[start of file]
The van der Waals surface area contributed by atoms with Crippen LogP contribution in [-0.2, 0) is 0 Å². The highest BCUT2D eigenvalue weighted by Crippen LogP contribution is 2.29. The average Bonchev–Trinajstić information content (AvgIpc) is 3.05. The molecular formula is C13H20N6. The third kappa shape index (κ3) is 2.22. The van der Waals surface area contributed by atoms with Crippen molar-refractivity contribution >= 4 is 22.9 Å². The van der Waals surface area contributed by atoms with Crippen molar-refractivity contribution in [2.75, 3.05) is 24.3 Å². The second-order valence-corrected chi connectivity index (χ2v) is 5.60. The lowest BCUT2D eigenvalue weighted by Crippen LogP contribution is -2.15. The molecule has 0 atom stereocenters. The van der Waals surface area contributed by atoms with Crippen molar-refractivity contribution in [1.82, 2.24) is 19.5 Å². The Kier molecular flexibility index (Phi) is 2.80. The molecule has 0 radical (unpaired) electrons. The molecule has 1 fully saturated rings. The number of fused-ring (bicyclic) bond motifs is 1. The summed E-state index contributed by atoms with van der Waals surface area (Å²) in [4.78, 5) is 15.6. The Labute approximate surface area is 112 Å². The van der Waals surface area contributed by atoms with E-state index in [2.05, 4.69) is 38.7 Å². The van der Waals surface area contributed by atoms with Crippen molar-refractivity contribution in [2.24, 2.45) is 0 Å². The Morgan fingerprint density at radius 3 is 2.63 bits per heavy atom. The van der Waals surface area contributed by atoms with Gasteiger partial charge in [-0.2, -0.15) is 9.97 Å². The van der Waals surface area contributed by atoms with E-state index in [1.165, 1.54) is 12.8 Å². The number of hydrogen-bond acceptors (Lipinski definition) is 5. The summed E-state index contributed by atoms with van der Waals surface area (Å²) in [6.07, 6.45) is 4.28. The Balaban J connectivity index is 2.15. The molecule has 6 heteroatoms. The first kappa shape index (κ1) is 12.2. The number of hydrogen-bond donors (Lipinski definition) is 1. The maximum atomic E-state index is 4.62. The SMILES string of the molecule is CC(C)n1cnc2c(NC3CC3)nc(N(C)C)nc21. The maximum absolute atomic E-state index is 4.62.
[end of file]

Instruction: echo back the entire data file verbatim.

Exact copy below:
The van der Waals surface area contributed by atoms with Crippen LogP contribution in [-0.2, 0) is 0 Å². The highest BCUT2D eigenvalue weighted by Crippen LogP contribution is 2.29. The average Bonchev–Trinajstić information content (AvgIpc) is 3.05. The molecular formula is C13H20N6. The third kappa shape index (κ3) is 2.22. The van der Waals surface area contributed by atoms with Crippen molar-refractivity contribution >= 4 is 22.9 Å². The van der Waals surface area contributed by atoms with Crippen molar-refractivity contribution in [2.75, 3.05) is 24.3 Å². The second-order valence-corrected chi connectivity index (χ2v) is 5.60. The lowest BCUT2D eigenvalue weighted by Crippen LogP contribution is -2.15. The molecule has 0 atom stereocenters. The van der Waals surface area contributed by atoms with Crippen molar-refractivity contribution in [1.82, 2.24) is 19.5 Å². The Kier molecular flexibility index (Phi) is 2.80. The molecule has 0 radical (unpaired) electrons. The molecule has 1 fully saturated rings. The number of fused-ring (bicyclic) bond motifs is 1. The summed E-state index contributed by atoms with van der Waals surface area (Å²) in [4.78, 5) is 15.6. The Labute approximate surface area is 112 Å². The van der Waals surface area contributed by atoms with E-state index in [2.05, 4.69) is 38.7 Å². The van der Waals surface area contributed by atoms with Crippen molar-refractivity contribution in [2.24, 2.45) is 0 Å². The Morgan fingerprint density at radius 3 is 2.63 bits per heavy atom. The van der Waals surface area contributed by atoms with Gasteiger partial charge in [-0.2, -0.15) is 9.97 Å². The van der Waals surface area contributed by atoms with E-state index in [1.165, 1.54) is 12.8 Å². The number of hydrogen-bond acceptors (Lipinski definition) is 5. The summed E-state index contributed by atoms with van der Waals surface area (Å²) in [6.07, 6.45) is 4.28. The Balaban J connectivity index is 2.15. The molecule has 6 heteroatoms. The first kappa shape index (κ1) is 12.2. The number of hydrogen-bond donors (Lipinski definition) is 1. The maximum atomic E-state index is 4.62. The SMILES string of the molecule is CC(C)n1cnc2c(NC3CC3)nc(N(C)C)nc21. The maximum absolute atomic E-state index is 4.62.